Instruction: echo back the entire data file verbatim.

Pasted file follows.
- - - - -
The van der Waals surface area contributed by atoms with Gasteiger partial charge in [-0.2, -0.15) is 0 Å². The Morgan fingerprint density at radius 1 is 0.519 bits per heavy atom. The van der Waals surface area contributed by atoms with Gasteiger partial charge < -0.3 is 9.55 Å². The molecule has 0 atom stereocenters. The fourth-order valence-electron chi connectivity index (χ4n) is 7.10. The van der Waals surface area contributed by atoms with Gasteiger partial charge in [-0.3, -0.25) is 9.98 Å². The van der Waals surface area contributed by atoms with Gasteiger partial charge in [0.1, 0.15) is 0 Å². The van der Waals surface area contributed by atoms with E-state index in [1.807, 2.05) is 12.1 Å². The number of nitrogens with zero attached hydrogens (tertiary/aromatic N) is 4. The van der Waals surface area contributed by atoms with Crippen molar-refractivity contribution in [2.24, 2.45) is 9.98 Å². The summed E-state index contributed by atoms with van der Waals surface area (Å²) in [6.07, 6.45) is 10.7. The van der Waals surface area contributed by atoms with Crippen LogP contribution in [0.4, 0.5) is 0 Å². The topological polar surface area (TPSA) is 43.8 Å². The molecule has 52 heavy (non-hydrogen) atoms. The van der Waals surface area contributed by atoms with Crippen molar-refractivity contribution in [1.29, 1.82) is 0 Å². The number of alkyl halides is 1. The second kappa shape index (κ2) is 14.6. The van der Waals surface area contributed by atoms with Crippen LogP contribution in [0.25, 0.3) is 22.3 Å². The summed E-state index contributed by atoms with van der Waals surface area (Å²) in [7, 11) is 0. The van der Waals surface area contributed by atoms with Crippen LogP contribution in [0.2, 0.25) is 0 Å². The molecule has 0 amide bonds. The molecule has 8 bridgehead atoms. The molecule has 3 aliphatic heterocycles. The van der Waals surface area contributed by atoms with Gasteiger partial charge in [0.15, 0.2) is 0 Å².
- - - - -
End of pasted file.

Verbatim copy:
The van der Waals surface area contributed by atoms with Gasteiger partial charge in [-0.2, -0.15) is 0 Å². The Morgan fingerprint density at radius 1 is 0.519 bits per heavy atom. The van der Waals surface area contributed by atoms with Gasteiger partial charge < -0.3 is 9.55 Å². The molecule has 0 atom stereocenters. The fourth-order valence-electron chi connectivity index (χ4n) is 7.10. The van der Waals surface area contributed by atoms with Gasteiger partial charge in [-0.3, -0.25) is 9.98 Å². The van der Waals surface area contributed by atoms with Gasteiger partial charge in [0.1, 0.15) is 0 Å². The van der Waals surface area contributed by atoms with E-state index in [1.807, 2.05) is 12.1 Å². The number of nitrogens with zero attached hydrogens (tertiary/aromatic N) is 4. The van der Waals surface area contributed by atoms with Crippen molar-refractivity contribution in [2.24, 2.45) is 9.98 Å². The summed E-state index contributed by atoms with van der Waals surface area (Å²) in [6.07, 6.45) is 10.7. The van der Waals surface area contributed by atoms with Crippen LogP contribution in [0.4, 0.5) is 0 Å². The topological polar surface area (TPSA) is 43.8 Å². The molecule has 52 heavy (non-hydrogen) atoms. The van der Waals surface area contributed by atoms with Crippen molar-refractivity contribution in [1.29, 1.82) is 0 Å². The number of alkyl halides is 1. The second kappa shape index (κ2) is 14.6. The van der Waals surface area contributed by atoms with Crippen LogP contribution in [0.25, 0.3) is 22.3 Å². The summed E-state index contributed by atoms with van der Waals surface area (Å²) in [7, 11) is 0. The van der Waals surface area contributed by atoms with Crippen LogP contribution in [0.2, 0.25) is 0 Å². The molecule has 0 amide bonds. The molecule has 8 bridgehead atoms. The molecule has 3 aliphatic heterocycles. The van der Waals surface area contributed by atoms with Gasteiger partial charge in [0.15, 0.2) is 0 Å².